Springfield loaned me a Waypoint to shoot in 2020 and I liked it so much I bought it. Simply put, the Waypoint feels like a custom rifle, but retails for a fraction of the cost. And being made mostly from carbon fiber, it comes in easily under 12-pounds for the NRL Hunter series, so I can race it all summer and take it out on the field in the fall.

Last year, I shot the Waypoint at a shooting class in Colorado and was able to hit targets up to a mile away. At over $2,000 for the carbon fiber barreled version, it’s not cheap, but it’s probably the best deal on a quality custom rifle. Also available with a stainless steel barrel, the Waypoint features an enlarged ejection port, a recoil plug that is machined into the receiver, tool-free bolt removal for service, EDM garages, threaded barrels, five QD mounts, and a ring bolt. .

5) Leupold Mark 5HD


There are some prime focal plane (FFP) lenses that I wouldn’t find it with, but the 3.6-18X44 Mark 5HD is not one of them. For starters, it’s compact and as long as a standard hunting scope. It has a stout 35mm tube, but the Mark 5HD is actually 20 ounces lighter than other objects in its class. And, in terms of controls and interface, the Mark 5HD is easy to use with a live reticle available at MRAD or MOA.

I have sent over 1000 rounds down low with my Mark 5HD and can say that it provides repeatable and consistent accuracy. When I shoot, I limit myself to shots about 350 yards, which is a chip shot for this course. I also found it easy to shoot targets while at low magnification at close range, which can be tricky with other FFP scopes. The Mark 5HD won’t feel like your standard hunting scope and may take some getting used to. But once you do, there’s not much you can’t do with it.

6) Atlas Bipod


Throwing a rifle through various barricades and obstacles during a match will separate gear into two categories: stuff that works and stuff that breaks. I asked a number of competitive shooters which bipod they trust to get the job done and they all mentioned the Atlas.

Atlas bipods are rugged with a rounded texture on the legs for easy manipulation under stress. There are faster bipods to set up and there are cheaper bipods out there, but in my opinion, the Atlas hits the sweet spot. I chose a fairly simple version that doesn’t extend left-right and uses an adapter plate from Area 419 to connect to an ARCA rail.

7) Area 419 Hellfire


I’m a little on the fence about hunting with muzzle brakes. When I was working as a tour guide, I found that the muzzleloaders my clients would bring were noisy and annoying. However, they do offer an advantage, especially if you’re shooting alone and don’t have someone to help spot your shot. By reducing recoil, a brake allows you to stay on target for a follow-up shot if necessary. In a competition, this is incredibly valuable. On the field, it can be, too.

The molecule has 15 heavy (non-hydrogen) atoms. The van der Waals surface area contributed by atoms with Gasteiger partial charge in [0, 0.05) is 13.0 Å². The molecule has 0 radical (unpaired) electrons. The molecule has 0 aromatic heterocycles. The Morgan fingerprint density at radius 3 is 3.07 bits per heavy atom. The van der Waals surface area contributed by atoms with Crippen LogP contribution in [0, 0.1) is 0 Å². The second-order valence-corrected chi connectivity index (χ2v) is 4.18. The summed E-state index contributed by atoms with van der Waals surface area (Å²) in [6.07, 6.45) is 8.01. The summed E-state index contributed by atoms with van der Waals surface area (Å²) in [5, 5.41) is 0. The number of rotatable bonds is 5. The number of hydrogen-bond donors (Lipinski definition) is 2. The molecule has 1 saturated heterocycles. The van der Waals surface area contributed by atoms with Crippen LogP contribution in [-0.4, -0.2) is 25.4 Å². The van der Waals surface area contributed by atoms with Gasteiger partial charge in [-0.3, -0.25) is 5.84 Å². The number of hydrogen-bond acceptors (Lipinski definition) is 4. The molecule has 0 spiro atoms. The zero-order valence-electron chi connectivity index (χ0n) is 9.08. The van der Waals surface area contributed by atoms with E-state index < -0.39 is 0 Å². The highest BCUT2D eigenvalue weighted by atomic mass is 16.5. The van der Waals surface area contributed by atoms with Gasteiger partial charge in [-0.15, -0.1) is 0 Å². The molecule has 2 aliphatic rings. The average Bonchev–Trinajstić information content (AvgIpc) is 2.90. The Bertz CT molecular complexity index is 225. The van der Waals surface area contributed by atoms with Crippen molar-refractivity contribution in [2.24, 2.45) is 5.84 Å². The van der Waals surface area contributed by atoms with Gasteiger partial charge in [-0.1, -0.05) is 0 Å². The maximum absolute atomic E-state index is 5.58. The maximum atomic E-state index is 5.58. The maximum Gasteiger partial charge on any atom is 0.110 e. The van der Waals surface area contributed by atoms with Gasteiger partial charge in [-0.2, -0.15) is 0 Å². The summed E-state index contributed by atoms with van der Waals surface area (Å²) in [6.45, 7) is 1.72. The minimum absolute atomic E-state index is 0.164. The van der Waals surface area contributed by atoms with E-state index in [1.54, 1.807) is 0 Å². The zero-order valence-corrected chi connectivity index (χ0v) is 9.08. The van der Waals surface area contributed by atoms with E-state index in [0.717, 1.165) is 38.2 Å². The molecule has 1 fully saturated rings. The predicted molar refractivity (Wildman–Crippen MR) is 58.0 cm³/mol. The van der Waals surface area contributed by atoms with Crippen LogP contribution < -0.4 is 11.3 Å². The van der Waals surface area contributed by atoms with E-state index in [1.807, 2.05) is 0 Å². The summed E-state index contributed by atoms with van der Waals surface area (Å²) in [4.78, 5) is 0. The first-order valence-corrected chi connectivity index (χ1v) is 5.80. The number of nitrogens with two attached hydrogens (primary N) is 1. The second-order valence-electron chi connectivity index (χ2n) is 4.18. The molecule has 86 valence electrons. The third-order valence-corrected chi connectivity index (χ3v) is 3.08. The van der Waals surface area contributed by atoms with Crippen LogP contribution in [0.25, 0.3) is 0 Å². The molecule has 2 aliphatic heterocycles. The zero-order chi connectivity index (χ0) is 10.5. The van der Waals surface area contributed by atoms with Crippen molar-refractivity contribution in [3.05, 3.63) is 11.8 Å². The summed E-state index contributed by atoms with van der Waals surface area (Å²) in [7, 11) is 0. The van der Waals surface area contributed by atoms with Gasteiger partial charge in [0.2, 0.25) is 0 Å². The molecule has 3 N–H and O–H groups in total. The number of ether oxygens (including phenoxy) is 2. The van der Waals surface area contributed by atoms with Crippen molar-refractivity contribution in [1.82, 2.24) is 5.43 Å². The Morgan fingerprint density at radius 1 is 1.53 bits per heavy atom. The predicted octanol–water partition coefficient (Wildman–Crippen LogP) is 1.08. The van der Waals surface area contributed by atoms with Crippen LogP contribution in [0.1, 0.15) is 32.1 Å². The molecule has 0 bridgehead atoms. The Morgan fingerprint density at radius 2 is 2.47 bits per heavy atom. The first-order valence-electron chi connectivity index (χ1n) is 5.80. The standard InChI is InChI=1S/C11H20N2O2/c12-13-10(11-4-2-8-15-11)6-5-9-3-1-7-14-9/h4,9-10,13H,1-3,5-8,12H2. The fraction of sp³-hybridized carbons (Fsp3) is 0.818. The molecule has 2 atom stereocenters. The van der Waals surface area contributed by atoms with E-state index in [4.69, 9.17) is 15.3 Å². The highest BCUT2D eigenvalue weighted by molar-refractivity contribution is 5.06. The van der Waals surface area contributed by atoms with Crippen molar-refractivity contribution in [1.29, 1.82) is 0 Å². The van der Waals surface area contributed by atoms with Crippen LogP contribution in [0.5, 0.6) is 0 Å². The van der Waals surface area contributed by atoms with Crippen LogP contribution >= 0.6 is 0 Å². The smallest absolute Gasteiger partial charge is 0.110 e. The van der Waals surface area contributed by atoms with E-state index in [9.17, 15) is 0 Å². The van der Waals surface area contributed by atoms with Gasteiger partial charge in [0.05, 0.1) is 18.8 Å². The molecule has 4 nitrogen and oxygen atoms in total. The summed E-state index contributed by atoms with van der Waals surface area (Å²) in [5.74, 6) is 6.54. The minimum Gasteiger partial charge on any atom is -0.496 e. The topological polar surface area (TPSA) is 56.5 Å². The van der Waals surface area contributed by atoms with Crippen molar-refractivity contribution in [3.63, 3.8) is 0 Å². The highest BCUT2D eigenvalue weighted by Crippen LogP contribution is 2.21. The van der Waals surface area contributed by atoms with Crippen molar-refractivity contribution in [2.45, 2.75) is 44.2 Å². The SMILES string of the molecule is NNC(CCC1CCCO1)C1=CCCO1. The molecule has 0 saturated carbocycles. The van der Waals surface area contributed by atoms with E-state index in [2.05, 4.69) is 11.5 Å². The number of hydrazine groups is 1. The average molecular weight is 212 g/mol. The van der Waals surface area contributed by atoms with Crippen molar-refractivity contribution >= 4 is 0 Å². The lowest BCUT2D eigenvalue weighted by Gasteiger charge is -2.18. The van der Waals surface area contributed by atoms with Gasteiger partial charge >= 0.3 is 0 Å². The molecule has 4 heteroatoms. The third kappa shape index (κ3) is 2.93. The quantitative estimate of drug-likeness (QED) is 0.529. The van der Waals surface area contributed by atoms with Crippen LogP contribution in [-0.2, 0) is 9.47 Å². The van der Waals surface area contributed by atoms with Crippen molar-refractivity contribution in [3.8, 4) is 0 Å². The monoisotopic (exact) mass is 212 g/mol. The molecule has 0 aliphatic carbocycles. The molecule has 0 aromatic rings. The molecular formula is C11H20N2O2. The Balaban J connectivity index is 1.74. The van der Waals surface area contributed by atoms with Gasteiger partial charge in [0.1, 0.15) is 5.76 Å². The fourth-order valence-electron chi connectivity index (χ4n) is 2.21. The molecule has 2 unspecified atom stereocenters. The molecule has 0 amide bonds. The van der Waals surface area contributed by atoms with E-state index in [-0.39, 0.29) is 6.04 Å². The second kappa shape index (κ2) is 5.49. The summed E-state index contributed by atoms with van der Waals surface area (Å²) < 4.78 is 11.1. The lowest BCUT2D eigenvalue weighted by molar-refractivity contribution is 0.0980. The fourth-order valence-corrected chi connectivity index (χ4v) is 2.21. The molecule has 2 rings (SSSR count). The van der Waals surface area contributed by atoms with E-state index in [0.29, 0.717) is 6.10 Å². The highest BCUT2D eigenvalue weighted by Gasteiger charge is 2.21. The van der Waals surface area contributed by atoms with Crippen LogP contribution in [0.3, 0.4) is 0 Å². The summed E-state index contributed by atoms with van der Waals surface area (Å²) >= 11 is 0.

Personally, I think it’s up to you whether you want to shoot with a muzzle brake on your rifle or not. If you do, consider the Hellfire from Area 419. It’s easy to install with a self-timing thread design that lets you change brakes with a press. And because the gas ports point to the sides, it doesn’t blow dust back into your face when you’re lying down.

8) Area 419 Universal ARCA Rail


If you’ve ever attached a camera to a tripod, you know exactly what an ARCA rail is. Basically, it’s a dovetailed piece of metal that attaches directly to any tripod head. Some precision rifle manufacturers today are machining a long ARCA rail so the gun can be attached to accessories like tripods and bipods, and in the competition world, things like shooting bag plates. Area 419 also makes universal ARCA rails to mount to the front of your rifle, giving you the ability to lock in the same accessories.

Read more: The 5 Worst Hunting Rifles Ever Made

For the hunter, this is good for three reasons. Number one, ARCA rails are much stronger than sling swivels for attaching a bipod. Two full-length ARCA rails allow you to move your bipod to different positions, allowing you to shoot steep angles from the prone position. Third, if you shoot with a glass tripod, you can clamp your rifle to that tripod via the ARCA rail for a stable shooting platform.